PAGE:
The Liar in Dress Rehearsal

Last week, I brought my entire family to see Passing Through Pig’s Eye. We came not knowing much beyond the fact that we would learn some Saint Paul history but were absolutely WOWed by the inventive dance numbers and often gut-busting humor. All I can say is, “Go see it NOW before you can’t!” In my mind’s eye, I can still see those “crazy legs” of the loose-limbed gangster, tap dancing away in bright red shoes, and the hilarious image of a stage full of dancers holding dodge balls. I can still feel the adrenaline rush of watching anything-goes street dancing, followed by Joe Chvala and longtime Forum member Karla Grotting “dust up the floor” like those movie greats, Astaire and Rogers or Kelly and Reynolds. What hit my whole family hardest about the performance that night was the sheer joy of the dancers on the stage and on the street, having so much fun doing what they love most.

Passing Through Pigs Eye

The end of summer doesn’t mark the end of fun, just anticipation for more to come. Consider coming down to Park Square Theatre soon to share in the fun–our fun, your fun, sheer fun!

What Will You Do With It?

Joe Chvala

It is a sunny but cool morning when I visited Joe Chvala.  I pass through the wooden gate to enter a green world loosely guarded by two gargoyles. It’s something to do with how the light filters through his yard that makes me expect something magical to happen. The White Rabbit from Wonderland may scamper past in a rush, or the Cheshire Cat may show himself on a tree branch. Calmly seated outside by a table on the porch is Chvala himself, like his garden, kind of otherworldly and timeless.

I have come to interview Chvala about Passing Through Pig’s Eye, a roving performance through historic Saint Paul by his percussive dance company, Flying Foot Forum, and guest performers. The show runs from August 25 to September 11, with its start and end points at Park Square Theatre’s Boss Thrust Stage within the historic Hamm Building. Audiences will divide into smaller groups for an immersive experience of dance and music at key locations in downtown Saint Paul. The audience will be moving around a great deal and sometimes standing so consider wearing comfortable shoes and clothing and not carrying large bags. The show is wheelchair accessible and appropriate for all ages.

For someone who’s on deadline to launch a new production by August 25, Chvala looks like he has all the time in the world, relaxed and still, ironic for a man known for perpetual motion on stage. And can Chvala move! He has done it all: jazz, ballet, tango, tap, folk, . . . you name it! Ultimately, percussive dance won his heart; but unwilling to settle on any one form–no, not simply tap; not just clogging–he draws from them all then adds his own percussive twists, letting loose his creative inventions.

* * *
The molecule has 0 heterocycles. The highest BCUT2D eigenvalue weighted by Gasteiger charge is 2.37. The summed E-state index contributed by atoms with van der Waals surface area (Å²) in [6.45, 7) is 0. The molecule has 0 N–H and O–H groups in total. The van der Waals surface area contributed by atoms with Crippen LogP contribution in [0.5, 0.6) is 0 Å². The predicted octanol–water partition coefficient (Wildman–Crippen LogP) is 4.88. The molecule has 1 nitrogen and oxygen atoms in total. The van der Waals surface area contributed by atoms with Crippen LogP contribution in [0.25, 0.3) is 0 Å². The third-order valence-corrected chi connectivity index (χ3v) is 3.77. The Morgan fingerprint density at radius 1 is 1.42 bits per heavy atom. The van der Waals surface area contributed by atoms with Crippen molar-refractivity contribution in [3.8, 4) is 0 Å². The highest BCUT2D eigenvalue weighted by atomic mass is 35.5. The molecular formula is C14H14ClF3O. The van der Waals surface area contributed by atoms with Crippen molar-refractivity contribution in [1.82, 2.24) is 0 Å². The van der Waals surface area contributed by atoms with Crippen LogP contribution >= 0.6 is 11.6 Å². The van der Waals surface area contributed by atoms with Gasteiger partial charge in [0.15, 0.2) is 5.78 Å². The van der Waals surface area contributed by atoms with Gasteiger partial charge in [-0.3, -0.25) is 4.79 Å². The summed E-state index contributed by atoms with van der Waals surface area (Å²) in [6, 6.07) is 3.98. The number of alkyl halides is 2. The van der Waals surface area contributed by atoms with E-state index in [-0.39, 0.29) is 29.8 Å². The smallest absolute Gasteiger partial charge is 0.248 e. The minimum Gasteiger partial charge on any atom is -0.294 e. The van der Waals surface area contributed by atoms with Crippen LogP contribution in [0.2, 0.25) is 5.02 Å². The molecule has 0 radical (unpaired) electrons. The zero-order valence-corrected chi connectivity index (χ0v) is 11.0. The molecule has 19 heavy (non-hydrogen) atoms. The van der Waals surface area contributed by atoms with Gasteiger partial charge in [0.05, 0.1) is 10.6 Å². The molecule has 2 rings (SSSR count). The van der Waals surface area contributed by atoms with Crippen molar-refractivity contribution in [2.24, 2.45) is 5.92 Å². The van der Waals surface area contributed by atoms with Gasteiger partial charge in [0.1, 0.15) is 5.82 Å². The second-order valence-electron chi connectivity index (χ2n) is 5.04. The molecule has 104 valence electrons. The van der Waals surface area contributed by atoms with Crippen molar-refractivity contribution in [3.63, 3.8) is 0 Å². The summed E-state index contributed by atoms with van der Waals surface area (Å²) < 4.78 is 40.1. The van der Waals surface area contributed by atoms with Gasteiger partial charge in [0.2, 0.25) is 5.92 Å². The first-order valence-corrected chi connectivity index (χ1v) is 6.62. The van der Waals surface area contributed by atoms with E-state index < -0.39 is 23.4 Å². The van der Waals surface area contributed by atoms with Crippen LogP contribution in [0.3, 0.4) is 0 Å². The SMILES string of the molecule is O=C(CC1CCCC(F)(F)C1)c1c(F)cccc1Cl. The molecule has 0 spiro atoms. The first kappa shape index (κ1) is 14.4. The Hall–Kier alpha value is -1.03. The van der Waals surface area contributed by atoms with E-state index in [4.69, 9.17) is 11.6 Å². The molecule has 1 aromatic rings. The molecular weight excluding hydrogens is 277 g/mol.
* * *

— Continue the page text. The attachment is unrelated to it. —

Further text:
Chvala admits to having lived a charmed life, able to spend much of it creating his own internal and external worlds since childhood. He grew up in Madison, Wisconsin, enjoying languid summers at a cabin by the lake, immersed in nature and his own wild imagination. He first became involved in theatre as a teenager, thrilled to now make believe to live audiences. Getting hooked on musical theatre as a child started him down the path to dance, which he pursued more seriously after moving to New York.

Chvala’s journey has led him to travel widely and even sometimes stay for longer spells. He is a Midwesterner who became a New Yorker (seven years) who then lived and taught dance in Gothenburg, Sweden (two years). Living overseas expanded his worldview and further deepened his artistic development. What finally drew him back full circle to the Midwest are close family ties which ground him. Despite his need for solitude to create, Chvala is, at heart, a connector, which makes it unsurprising that he had created Flying Foot Forum in 1991, a means for artists to share and invent together.

Chvala also feels most grounded when dancing, literally connecting with the earth. While he may have tendrils into other worlds, each of them having their own appeal, this is the world that feels the most immediate. As Chvala continues to uncompromisingly create the life that he wants to live and to gift–and as he sits in the radiant sunlight in the morning–he brings to mind these final lines from poet Mark Doty’s “Long Point Light”:

Here is the world you asked for,
gorgeous and opportune,

here is nine o’clock, harbor-wide,
and a glinting code: promise and warning.
The morning’s the size of heaven.

What will you do with it?